Friday, 27 February 2009

Imam Shameel

Imam, general and overall leader, Shameel led the Chechen Mujahideen successfully against the Russian army for twenty-five years in the 1800s when the second war between the two sides broke out.

Shameel (1797-1871) was born in Dagestan (then under Iranian rule) and studied Arabic and grammar. Before long he had become well known as a man of knowledge. While he was still a child, Iran was forced to cede Dagestan to Russia.

When the Russians invaded Chechnya in 1830, after a gap of forty-five years, the Ameer of Dagestan Ghazi Muhammad declared a jihad and large numbers of Muslims from both countries responded almost immediately and enlisted in the army.

Shameel, then a general, also saw combat and for a time with the rise of quick and early successes against a much larger, better organised and more powerful opponent made an easy but unanticipated victory look very likely.

The tide then turned for the worse when Russian forces killed Ghazi Muhammad in 1832 and the next Ameer was assassinated two years later. Shameel was then elected Ameer without opposition and immediately declared independence for Dagestan.

With Chechen support, Shameel then invaded Russia and for four years all the Russians could do was defend themselves’. The obvious choice for leader, Chechen commanders also accepted him as their overall Ameer.  

Although the Muslims did not have a proper army, lacked weapons, money and sufficient supplies to continue the struggle and were scattered into many tribes and villages across Chechnya, Russian forces despite their best efforts could not break through the deadlock.

Unlike Christian Georgia and Armenia who surrendered without putting up any resistance whatsoever around the same time the Russians found the Muslims strongly defiant and not frightened of attaining Shahadah by any means.

In 1838, the Russians sent fresh expeditions into Chechnya and with orders to track and kill Shameel personally, like many others after it the plan did to get the desired result. Frustrated in their failures spies and local tribesmen were tried to bribe and betray Shameel and other Mujahideen and again nothing happened.

By the 1850s Shameel had become a legend in his own lifetime; songs and poems were written about him, ordinary Russians spoke about him in conversations and tales of his bravery aroused the attention of many young Christian women.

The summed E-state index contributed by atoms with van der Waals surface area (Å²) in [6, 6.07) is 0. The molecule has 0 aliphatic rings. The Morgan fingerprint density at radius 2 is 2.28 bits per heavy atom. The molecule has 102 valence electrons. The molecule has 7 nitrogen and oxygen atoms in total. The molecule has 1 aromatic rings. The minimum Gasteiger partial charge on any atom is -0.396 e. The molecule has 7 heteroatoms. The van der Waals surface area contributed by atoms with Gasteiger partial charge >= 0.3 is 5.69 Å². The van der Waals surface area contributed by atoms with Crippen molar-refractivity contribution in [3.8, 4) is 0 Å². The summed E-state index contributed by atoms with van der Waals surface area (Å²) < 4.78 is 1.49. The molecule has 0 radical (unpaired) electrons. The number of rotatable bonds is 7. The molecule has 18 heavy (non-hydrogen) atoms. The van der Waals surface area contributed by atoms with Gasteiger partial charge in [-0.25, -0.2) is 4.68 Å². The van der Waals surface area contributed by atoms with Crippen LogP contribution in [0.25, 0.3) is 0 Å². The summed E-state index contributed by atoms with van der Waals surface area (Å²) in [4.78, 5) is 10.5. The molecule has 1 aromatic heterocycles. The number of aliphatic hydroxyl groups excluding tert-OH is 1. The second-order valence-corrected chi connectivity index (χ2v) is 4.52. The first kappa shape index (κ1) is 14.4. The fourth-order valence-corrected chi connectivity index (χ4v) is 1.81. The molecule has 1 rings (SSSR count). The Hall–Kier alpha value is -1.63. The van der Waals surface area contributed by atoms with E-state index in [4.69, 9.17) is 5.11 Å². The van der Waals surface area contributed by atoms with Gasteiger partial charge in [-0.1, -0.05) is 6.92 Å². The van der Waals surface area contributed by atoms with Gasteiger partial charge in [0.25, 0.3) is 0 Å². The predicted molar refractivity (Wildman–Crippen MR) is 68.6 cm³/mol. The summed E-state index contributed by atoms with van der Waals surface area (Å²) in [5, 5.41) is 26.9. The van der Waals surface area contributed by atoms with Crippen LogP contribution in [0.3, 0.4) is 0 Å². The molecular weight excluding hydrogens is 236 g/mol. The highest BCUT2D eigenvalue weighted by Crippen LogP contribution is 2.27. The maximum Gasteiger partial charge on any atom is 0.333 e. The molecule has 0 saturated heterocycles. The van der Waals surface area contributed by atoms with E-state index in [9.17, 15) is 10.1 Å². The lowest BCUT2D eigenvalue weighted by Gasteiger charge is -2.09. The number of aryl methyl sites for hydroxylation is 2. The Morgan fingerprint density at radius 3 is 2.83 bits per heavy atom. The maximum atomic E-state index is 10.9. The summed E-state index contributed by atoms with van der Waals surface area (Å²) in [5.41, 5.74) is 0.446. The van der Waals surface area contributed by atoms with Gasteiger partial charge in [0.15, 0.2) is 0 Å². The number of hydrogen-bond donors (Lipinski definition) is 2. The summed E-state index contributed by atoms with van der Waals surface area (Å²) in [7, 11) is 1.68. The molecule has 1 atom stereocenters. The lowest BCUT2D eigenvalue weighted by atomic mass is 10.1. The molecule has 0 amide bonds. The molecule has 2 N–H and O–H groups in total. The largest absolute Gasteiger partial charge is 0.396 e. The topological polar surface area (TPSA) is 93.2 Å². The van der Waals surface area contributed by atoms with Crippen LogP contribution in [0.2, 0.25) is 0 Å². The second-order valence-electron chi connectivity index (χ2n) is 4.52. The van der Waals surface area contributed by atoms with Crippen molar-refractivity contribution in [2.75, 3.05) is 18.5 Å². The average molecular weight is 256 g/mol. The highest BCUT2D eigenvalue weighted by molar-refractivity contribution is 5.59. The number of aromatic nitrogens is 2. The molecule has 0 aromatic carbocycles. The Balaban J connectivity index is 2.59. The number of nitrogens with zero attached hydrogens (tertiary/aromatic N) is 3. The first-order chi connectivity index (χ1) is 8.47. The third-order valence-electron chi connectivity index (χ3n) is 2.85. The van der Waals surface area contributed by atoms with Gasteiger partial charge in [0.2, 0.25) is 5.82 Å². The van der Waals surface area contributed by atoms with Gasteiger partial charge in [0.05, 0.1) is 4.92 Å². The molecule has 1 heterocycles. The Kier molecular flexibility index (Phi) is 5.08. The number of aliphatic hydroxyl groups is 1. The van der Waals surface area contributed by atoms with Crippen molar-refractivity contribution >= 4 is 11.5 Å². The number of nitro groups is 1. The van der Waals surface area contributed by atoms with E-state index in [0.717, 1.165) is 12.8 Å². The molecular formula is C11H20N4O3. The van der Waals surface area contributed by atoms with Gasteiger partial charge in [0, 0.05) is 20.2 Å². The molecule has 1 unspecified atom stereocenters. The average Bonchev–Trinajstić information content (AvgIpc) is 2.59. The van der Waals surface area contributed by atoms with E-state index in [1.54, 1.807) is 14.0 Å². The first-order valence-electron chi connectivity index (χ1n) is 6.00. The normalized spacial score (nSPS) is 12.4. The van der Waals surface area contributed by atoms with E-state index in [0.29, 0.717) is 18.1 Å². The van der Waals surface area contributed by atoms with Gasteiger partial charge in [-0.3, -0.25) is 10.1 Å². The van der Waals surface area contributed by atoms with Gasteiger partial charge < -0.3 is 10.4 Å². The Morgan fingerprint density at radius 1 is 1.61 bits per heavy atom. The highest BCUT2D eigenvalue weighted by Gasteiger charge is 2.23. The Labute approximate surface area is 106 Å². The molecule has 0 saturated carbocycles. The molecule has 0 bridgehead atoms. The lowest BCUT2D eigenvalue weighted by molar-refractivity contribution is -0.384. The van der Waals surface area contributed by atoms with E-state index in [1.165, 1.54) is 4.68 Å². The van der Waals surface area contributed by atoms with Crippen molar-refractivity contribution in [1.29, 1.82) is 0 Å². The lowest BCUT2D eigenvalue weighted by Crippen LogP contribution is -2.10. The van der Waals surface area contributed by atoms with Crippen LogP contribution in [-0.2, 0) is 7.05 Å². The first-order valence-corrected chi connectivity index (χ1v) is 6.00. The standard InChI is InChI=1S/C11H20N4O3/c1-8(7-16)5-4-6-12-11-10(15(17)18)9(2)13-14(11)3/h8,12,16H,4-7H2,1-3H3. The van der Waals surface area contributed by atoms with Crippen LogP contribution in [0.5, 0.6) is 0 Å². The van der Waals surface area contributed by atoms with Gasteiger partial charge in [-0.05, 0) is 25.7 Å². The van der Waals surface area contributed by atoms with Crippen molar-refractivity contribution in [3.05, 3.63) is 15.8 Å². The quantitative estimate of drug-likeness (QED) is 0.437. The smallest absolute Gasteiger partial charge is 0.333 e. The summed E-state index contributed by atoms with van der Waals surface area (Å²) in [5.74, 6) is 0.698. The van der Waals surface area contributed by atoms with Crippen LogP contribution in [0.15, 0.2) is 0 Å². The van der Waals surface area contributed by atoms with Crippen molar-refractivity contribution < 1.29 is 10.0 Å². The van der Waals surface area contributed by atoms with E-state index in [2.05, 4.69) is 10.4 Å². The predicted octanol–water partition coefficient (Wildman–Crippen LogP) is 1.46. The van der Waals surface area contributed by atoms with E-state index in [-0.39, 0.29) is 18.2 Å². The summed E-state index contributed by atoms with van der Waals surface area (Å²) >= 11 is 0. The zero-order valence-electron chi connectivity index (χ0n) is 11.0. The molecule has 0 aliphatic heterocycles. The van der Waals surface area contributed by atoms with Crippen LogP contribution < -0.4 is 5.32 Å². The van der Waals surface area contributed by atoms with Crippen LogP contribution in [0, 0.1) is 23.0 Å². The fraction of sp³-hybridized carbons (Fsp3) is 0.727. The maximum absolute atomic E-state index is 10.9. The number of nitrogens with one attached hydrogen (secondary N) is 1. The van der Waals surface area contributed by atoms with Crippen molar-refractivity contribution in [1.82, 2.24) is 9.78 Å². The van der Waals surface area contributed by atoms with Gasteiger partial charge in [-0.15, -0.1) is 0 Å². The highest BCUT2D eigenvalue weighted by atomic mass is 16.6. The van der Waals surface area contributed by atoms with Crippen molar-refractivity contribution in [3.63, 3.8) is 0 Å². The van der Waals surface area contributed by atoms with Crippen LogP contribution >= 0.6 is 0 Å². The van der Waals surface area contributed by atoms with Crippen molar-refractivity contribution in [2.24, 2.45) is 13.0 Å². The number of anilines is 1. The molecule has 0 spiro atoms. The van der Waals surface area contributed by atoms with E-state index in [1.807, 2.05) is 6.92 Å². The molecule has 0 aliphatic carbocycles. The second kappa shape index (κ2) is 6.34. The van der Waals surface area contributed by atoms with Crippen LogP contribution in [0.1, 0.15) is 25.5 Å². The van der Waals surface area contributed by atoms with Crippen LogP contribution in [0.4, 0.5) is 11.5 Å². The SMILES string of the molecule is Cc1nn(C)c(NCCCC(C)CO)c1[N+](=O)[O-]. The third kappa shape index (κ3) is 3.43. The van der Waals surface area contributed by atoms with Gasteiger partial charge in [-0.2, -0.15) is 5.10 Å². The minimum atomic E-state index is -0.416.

He became so well known and renowned for his military successes that it even reached the shores of Western Europe and some leaders began to privately admire and respect him for his skills as a political genius.

Sensing the embarrassment it had brought them among their European enemies the Russians, determined in their aim to make Chechnya a colonial province, decided to destroy everyone and everything in their path by adopting a ‘scorched earth policy’.

In scenes more reminiscent of ancient battles than modern warfare, whole towns and villages were burnt and razed to the ground and with it entire populations were wiped out as if no one had ever lived there.

Shameel deciding innocent people had suffered enough already, withdrew to the mountains in 1859 with the remaining Mujahideen. But Allah had decreed this was to be his final order and within a few months, the Russians captured Shameel and sent him to various prison camps.

By the time the War had ended at least 18, 000 Russian lives had been lost and even more had been seriously wounded, and what’s more it had been inflicted by a largely non-professional army of untrained volunteers and civilians with little or no support from the outside World.

The Czar of Russia, Alexander II, recognising Shameel’s Iman and bravery wished to meet the man his predecessors had been unable to contain. He was so impressed by him that unlike so many others in the Muslim leader’s position, spared him from being sent to freeze to death in Siberia where all other ‘rebels’ were normally sent.

In 1870, in an unprecedented move by the Russians, Shameel was given permission by the Czar to make Hajj (he also paid for his trip there) and the following year the great Mujahid died in the blessed City of Medina.

Even without Shameel, the Chechen Mujahideen kept up the struggle well into the 1860s although by now many had to flee to neighbouring Armenia, where they attacked Russian positions as guerillas.

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